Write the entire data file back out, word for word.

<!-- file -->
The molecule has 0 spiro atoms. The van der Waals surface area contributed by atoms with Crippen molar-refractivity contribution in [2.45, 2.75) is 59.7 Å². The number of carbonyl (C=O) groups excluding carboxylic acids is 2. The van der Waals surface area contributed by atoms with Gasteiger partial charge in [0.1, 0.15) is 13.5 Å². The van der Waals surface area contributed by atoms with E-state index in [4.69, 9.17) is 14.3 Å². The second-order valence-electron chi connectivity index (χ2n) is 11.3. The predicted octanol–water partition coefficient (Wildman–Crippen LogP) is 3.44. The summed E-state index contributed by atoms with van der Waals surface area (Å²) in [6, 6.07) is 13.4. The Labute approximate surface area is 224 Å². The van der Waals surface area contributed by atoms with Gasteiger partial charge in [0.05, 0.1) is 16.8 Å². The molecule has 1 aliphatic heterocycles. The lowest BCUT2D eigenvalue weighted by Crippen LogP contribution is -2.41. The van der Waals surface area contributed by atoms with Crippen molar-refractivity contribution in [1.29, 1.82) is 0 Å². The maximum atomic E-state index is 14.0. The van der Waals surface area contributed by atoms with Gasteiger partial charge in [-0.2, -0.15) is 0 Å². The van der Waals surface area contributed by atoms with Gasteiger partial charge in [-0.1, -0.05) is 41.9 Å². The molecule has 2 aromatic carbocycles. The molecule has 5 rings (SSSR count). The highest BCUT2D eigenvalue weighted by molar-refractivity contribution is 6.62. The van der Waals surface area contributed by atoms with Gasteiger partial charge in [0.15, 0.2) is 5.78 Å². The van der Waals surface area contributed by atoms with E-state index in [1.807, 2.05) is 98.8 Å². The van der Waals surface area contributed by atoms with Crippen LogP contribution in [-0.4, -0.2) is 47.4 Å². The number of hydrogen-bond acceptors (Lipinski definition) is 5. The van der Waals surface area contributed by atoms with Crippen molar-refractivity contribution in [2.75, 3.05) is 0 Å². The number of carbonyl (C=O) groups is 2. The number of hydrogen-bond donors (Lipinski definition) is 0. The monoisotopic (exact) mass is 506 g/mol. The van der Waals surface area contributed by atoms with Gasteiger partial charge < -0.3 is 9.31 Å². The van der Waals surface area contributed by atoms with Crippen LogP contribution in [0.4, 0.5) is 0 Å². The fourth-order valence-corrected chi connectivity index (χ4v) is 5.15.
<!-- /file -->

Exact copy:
The molecule has 0 spiro atoms. The van der Waals surface area contributed by atoms with Crippen molar-refractivity contribution in [2.45, 2.75) is 59.7 Å². The number of carbonyl (C=O) groups excluding carboxylic acids is 2. The van der Waals surface area contributed by atoms with Gasteiger partial charge in [0.1, 0.15) is 13.5 Å². The van der Waals surface area contributed by atoms with E-state index in [4.69, 9.17) is 14.3 Å². The second-order valence-electron chi connectivity index (χ2n) is 11.3. The predicted octanol–water partition coefficient (Wildman–Crippen LogP) is 3.44. The summed E-state index contributed by atoms with van der Waals surface area (Å²) in [6, 6.07) is 13.4. The Labute approximate surface area is 224 Å². The van der Waals surface area contributed by atoms with Gasteiger partial charge in [0.05, 0.1) is 16.8 Å². The molecule has 1 aliphatic heterocycles. The lowest BCUT2D eigenvalue weighted by Crippen LogP contribution is -2.41. The van der Waals surface area contributed by atoms with Crippen molar-refractivity contribution in [1.29, 1.82) is 0 Å². The maximum atomic E-state index is 14.0. The van der Waals surface area contributed by atoms with Gasteiger partial charge in [-0.2, -0.15) is 0 Å². The van der Waals surface area contributed by atoms with Gasteiger partial charge in [-0.1, -0.05) is 41.9 Å². The molecule has 2 aromatic carbocycles. The molecule has 5 rings (SSSR count). The highest BCUT2D eigenvalue weighted by molar-refractivity contribution is 6.62. The van der Waals surface area contributed by atoms with Gasteiger partial charge in [0.15, 0.2) is 5.78 Å². The van der Waals surface area contributed by atoms with E-state index in [1.807, 2.05) is 98.8 Å². The van der Waals surface area contributed by atoms with Crippen LogP contribution in [-0.4, -0.2) is 47.4 Å². The number of hydrogen-bond acceptors (Lipinski definition) is 5. The van der Waals surface area contributed by atoms with Crippen molar-refractivity contribution in [2.75, 3.05) is 0 Å². The number of carbonyl (C=O) groups is 2. The number of hydrogen-bond donors (Lipinski definition) is 0. The monoisotopic (exact) mass is 506 g/mol. The van der Waals surface area contributed by atoms with Gasteiger partial charge < -0.3 is 9.31 Å². The van der Waals surface area contributed by atoms with Crippen LogP contribution in [0.4, 0.5) is 0 Å². The fourth-order valence-corrected chi connectivity index (χ4v) is 5.15.